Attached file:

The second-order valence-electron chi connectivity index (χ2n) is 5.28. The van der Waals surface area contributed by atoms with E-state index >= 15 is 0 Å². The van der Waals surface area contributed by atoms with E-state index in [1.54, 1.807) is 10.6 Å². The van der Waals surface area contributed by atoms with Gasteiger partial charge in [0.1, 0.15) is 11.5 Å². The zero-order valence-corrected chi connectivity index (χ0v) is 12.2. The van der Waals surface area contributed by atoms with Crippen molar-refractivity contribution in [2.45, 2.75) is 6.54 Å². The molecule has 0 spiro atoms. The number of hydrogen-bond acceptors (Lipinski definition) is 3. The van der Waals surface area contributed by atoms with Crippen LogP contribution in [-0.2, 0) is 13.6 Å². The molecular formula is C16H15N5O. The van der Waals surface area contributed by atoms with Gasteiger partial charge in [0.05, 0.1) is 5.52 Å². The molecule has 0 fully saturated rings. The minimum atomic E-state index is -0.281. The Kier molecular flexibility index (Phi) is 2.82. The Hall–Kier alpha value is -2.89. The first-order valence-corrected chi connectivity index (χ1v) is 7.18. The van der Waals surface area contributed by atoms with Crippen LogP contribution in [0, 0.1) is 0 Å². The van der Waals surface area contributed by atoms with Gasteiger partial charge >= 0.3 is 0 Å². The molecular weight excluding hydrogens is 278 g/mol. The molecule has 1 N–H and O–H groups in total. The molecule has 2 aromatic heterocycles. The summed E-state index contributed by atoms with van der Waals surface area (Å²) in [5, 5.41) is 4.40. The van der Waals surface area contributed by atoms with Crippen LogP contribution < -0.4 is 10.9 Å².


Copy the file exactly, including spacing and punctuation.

The second-order valence-electron chi connectivity index (χ2n) is 5.28. The van der Waals surface area contributed by atoms with E-state index >= 15 is 0 Å². The van der Waals surface area contributed by atoms with E-state index in [1.54, 1.807) is 10.6 Å². The van der Waals surface area contributed by atoms with Gasteiger partial charge in [0.1, 0.15) is 11.5 Å². The zero-order valence-corrected chi connectivity index (χ0v) is 12.2. The van der Waals surface area contributed by atoms with Crippen molar-refractivity contribution in [2.45, 2.75) is 6.54 Å². The molecule has 0 spiro atoms. The number of hydrogen-bond acceptors (Lipinski definition) is 3. The van der Waals surface area contributed by atoms with Crippen LogP contribution in [-0.2, 0) is 13.6 Å². The molecular formula is C16H15N5O. The van der Waals surface area contributed by atoms with Gasteiger partial charge in [0.05, 0.1) is 5.52 Å². The molecule has 0 fully saturated rings. The minimum atomic E-state index is -0.281. The Kier molecular flexibility index (Phi) is 2.82. The Hall–Kier alpha value is -2.89. The first-order valence-corrected chi connectivity index (χ1v) is 7.18. The van der Waals surface area contributed by atoms with Crippen LogP contribution in [0, 0.1) is 0 Å². The van der Waals surface area contributed by atoms with Gasteiger partial charge >= 0.3 is 0 Å². The molecular weight excluding hydrogens is 278 g/mol. The molecule has 1 N–H and O–H groups in total. The molecule has 2 aromatic heterocycles. The summed E-state index contributed by atoms with van der Waals surface area (Å²) in [5, 5.41) is 4.40. The van der Waals surface area contributed by atoms with Crippen LogP contribution < -0.4 is 10.9 Å².